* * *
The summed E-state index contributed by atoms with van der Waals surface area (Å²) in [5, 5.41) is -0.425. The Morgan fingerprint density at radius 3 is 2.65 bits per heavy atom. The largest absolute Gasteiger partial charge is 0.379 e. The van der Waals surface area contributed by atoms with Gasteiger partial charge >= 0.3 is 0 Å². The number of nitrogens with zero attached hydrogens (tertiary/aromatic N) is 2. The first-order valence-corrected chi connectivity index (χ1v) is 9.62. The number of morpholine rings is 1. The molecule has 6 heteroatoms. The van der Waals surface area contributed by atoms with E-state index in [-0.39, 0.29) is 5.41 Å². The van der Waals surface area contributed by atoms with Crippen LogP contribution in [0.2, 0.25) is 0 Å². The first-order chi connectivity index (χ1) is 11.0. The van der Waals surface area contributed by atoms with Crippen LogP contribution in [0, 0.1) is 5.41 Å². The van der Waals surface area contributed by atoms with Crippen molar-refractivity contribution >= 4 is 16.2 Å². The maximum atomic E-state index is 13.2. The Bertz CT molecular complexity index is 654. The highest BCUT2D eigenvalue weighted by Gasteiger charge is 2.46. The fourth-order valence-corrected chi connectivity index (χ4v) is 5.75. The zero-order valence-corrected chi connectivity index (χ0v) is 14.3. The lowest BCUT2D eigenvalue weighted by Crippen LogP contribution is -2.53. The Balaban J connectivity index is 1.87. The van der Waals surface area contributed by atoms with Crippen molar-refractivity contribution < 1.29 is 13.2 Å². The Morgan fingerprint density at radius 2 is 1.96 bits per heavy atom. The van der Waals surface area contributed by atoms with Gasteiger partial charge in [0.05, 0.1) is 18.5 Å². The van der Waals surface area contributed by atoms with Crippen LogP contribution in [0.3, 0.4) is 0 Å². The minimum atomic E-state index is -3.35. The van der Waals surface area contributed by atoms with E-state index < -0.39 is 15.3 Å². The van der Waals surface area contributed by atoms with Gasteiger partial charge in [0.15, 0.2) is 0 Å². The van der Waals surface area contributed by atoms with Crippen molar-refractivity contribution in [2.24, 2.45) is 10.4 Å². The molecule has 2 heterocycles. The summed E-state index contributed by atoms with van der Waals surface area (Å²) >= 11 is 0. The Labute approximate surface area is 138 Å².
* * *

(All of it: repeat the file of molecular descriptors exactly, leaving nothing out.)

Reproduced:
The summed E-state index contributed by atoms with van der Waals surface area (Å²) in [5, 5.41) is -0.425. The Morgan fingerprint density at radius 3 is 2.65 bits per heavy atom. The largest absolute Gasteiger partial charge is 0.379 e. The van der Waals surface area contributed by atoms with Gasteiger partial charge >= 0.3 is 0 Å². The number of nitrogens with zero attached hydrogens (tertiary/aromatic N) is 2. The first-order valence-corrected chi connectivity index (χ1v) is 9.62. The number of morpholine rings is 1. The molecule has 6 heteroatoms. The van der Waals surface area contributed by atoms with E-state index in [-0.39, 0.29) is 5.41 Å². The van der Waals surface area contributed by atoms with Crippen LogP contribution in [0.2, 0.25) is 0 Å². The first-order chi connectivity index (χ1) is 11.0. The van der Waals surface area contributed by atoms with Crippen LogP contribution in [0, 0.1) is 5.41 Å². The van der Waals surface area contributed by atoms with Crippen molar-refractivity contribution >= 4 is 16.2 Å². The maximum atomic E-state index is 13.2. The Bertz CT molecular complexity index is 654. The highest BCUT2D eigenvalue weighted by Gasteiger charge is 2.46. The fourth-order valence-corrected chi connectivity index (χ4v) is 5.75. The zero-order valence-corrected chi connectivity index (χ0v) is 14.3. The lowest BCUT2D eigenvalue weighted by Crippen LogP contribution is -2.53. The Balaban J connectivity index is 1.87. The van der Waals surface area contributed by atoms with Crippen molar-refractivity contribution < 1.29 is 13.2 Å². The Morgan fingerprint density at radius 2 is 1.96 bits per heavy atom. The van der Waals surface area contributed by atoms with Gasteiger partial charge in [0.05, 0.1) is 18.5 Å². The van der Waals surface area contributed by atoms with Crippen LogP contribution in [0.3, 0.4) is 0 Å². The minimum atomic E-state index is -3.35. The van der Waals surface area contributed by atoms with E-state index < -0.39 is 15.3 Å². The van der Waals surface area contributed by atoms with Gasteiger partial charge in [0.15, 0.2) is 0 Å². The van der Waals surface area contributed by atoms with Crippen molar-refractivity contribution in [2.24, 2.45) is 10.4 Å². The molecule has 2 heterocycles. The summed E-state index contributed by atoms with van der Waals surface area (Å²) >= 11 is 0. The Labute approximate surface area is 138 Å².